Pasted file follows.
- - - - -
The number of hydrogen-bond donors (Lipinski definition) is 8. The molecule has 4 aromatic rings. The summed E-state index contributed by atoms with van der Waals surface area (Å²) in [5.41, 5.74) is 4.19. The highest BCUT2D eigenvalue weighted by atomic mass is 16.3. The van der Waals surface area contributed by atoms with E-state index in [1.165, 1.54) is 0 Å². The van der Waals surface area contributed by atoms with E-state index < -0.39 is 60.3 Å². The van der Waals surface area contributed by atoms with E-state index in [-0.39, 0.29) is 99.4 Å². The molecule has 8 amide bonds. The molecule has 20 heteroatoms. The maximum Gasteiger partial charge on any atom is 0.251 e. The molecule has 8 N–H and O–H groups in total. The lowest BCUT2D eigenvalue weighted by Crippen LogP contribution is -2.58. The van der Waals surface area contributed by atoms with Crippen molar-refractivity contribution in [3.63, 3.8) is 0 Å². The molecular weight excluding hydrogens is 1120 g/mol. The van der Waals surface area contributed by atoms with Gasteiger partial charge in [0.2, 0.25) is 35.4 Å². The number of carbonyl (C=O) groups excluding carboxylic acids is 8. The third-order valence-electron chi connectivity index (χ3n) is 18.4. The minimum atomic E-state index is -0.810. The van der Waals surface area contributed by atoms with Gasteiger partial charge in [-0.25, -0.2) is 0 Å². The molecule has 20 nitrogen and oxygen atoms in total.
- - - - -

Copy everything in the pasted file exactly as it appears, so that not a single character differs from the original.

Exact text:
The number of hydrogen-bond donors (Lipinski definition) is 8. The molecule has 4 aromatic rings. The summed E-state index contributed by atoms with van der Waals surface area (Å²) in [5.41, 5.74) is 4.19. The highest BCUT2D eigenvalue weighted by atomic mass is 16.3. The van der Waals surface area contributed by atoms with E-state index in [1.165, 1.54) is 0 Å². The van der Waals surface area contributed by atoms with E-state index < -0.39 is 60.3 Å². The van der Waals surface area contributed by atoms with E-state index in [-0.39, 0.29) is 99.4 Å². The molecule has 8 amide bonds. The molecule has 20 heteroatoms. The maximum Gasteiger partial charge on any atom is 0.251 e. The molecule has 8 N–H and O–H groups in total. The lowest BCUT2D eigenvalue weighted by Crippen LogP contribution is -2.58. The van der Waals surface area contributed by atoms with Crippen molar-refractivity contribution in [3.63, 3.8) is 0 Å². The molecular weight excluding hydrogens is 1120 g/mol. The van der Waals surface area contributed by atoms with Gasteiger partial charge in [0.2, 0.25) is 35.4 Å². The number of carbonyl (C=O) groups excluding carboxylic acids is 8. The third-order valence-electron chi connectivity index (χ3n) is 18.4. The minimum atomic E-state index is -0.810. The van der Waals surface area contributed by atoms with Gasteiger partial charge in [-0.25, -0.2) is 0 Å². The molecule has 20 nitrogen and oxygen atoms in total.